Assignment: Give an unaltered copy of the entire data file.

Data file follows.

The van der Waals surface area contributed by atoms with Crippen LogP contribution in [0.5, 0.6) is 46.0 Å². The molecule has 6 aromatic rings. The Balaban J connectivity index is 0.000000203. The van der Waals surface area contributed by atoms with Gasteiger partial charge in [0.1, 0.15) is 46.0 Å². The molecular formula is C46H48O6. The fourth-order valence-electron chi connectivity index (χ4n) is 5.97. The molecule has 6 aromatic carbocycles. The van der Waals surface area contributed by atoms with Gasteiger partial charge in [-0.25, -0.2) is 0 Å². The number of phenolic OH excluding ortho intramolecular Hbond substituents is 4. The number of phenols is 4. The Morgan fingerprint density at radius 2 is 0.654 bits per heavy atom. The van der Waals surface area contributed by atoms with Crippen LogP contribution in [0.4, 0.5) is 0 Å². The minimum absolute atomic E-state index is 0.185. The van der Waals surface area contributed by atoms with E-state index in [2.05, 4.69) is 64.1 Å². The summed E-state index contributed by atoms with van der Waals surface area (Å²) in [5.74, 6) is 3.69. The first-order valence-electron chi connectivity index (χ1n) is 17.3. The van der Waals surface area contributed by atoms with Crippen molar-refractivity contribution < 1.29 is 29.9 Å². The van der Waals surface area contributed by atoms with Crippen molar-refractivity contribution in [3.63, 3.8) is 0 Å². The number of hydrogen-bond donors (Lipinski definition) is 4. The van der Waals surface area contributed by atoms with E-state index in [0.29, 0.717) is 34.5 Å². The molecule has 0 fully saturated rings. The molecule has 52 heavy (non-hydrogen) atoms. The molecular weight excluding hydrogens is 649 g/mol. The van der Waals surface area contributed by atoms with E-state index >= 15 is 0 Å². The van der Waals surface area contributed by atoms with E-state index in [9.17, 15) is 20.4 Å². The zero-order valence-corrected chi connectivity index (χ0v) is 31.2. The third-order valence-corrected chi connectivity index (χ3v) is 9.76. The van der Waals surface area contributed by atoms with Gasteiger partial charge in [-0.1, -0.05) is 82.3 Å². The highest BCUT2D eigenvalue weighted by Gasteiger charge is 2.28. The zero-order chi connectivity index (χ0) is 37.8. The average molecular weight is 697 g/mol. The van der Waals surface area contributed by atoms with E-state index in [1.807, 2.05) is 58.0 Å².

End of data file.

The van der Waals surface area contributed by atoms with Crippen LogP contribution in [0.5, 0.6) is 46.0 Å². The molecule has 6 aromatic rings. The Balaban J connectivity index is 0.000000203. The van der Waals surface area contributed by atoms with Gasteiger partial charge in [0.1, 0.15) is 46.0 Å². The molecular formula is C46H48O6. The fourth-order valence-electron chi connectivity index (χ4n) is 5.97. The molecule has 6 aromatic carbocycles. The van der Waals surface area contributed by atoms with Gasteiger partial charge in [-0.25, -0.2) is 0 Å². The number of phenolic OH excluding ortho intramolecular Hbond substituents is 4. The number of phenols is 4. The Morgan fingerprint density at radius 2 is 0.654 bits per heavy atom. The van der Waals surface area contributed by atoms with Crippen LogP contribution in [0.4, 0.5) is 0 Å². The minimum absolute atomic E-state index is 0.185. The van der Waals surface area contributed by atoms with E-state index in [2.05, 4.69) is 64.1 Å². The summed E-state index contributed by atoms with van der Waals surface area (Å²) in [5.74, 6) is 3.69. The first-order valence-electron chi connectivity index (χ1n) is 17.3. The van der Waals surface area contributed by atoms with Crippen molar-refractivity contribution < 1.29 is 29.9 Å². The van der Waals surface area contributed by atoms with Crippen molar-refractivity contribution in [3.63, 3.8) is 0 Å². The number of hydrogen-bond donors (Lipinski definition) is 4. The van der Waals surface area contributed by atoms with E-state index in [0.29, 0.717) is 34.5 Å². The molecule has 0 fully saturated rings. The molecule has 52 heavy (non-hydrogen) atoms. The molecular weight excluding hydrogens is 649 g/mol. The van der Waals surface area contributed by atoms with E-state index >= 15 is 0 Å². The van der Waals surface area contributed by atoms with E-state index in [9.17, 15) is 20.4 Å². The zero-order valence-corrected chi connectivity index (χ0v) is 31.2. The third-order valence-corrected chi connectivity index (χ3v) is 9.76. The van der Waals surface area contributed by atoms with Gasteiger partial charge in [-0.1, -0.05) is 82.3 Å². The highest BCUT2D eigenvalue weighted by Gasteiger charge is 2.28. The zero-order chi connectivity index (χ0) is 37.8. The average molecular weight is 697 g/mol. The van der Waals surface area contributed by atoms with E-state index in [1.807, 2.05) is 58.0 Å².